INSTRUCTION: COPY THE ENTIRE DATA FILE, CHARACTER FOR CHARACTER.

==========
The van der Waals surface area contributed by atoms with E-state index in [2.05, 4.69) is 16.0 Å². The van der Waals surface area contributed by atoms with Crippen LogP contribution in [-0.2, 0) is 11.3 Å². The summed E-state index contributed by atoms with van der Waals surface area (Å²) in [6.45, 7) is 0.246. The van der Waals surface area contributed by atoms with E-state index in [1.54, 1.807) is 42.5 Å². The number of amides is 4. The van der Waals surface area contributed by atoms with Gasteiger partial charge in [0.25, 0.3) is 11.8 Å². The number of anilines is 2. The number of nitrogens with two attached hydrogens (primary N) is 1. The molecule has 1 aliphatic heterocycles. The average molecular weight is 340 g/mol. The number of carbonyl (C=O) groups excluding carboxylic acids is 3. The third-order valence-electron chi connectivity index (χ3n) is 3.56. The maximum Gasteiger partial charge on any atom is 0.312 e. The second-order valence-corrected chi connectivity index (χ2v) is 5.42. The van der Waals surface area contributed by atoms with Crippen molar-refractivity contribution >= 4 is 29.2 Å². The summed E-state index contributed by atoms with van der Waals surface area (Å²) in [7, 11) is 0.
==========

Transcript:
The van der Waals surface area contributed by atoms with E-state index in [2.05, 4.69) is 16.0 Å². The van der Waals surface area contributed by atoms with Crippen LogP contribution in [-0.2, 0) is 11.3 Å². The summed E-state index contributed by atoms with van der Waals surface area (Å²) in [6.45, 7) is 0.246. The van der Waals surface area contributed by atoms with E-state index in [1.54, 1.807) is 42.5 Å². The number of amides is 4. The van der Waals surface area contributed by atoms with Gasteiger partial charge in [0.25, 0.3) is 11.8 Å². The number of anilines is 2. The number of nitrogens with two attached hydrogens (primary N) is 1. The molecule has 1 aliphatic heterocycles. The average molecular weight is 340 g/mol. The number of carbonyl (C=O) groups excluding carboxylic acids is 3. The third-order valence-electron chi connectivity index (χ3n) is 3.56. The maximum Gasteiger partial charge on any atom is 0.312 e. The second-order valence-corrected chi connectivity index (χ2v) is 5.42. The van der Waals surface area contributed by atoms with Crippen molar-refractivity contribution >= 4 is 29.2 Å². The summed E-state index contributed by atoms with van der Waals surface area (Å²) in [7, 11) is 0.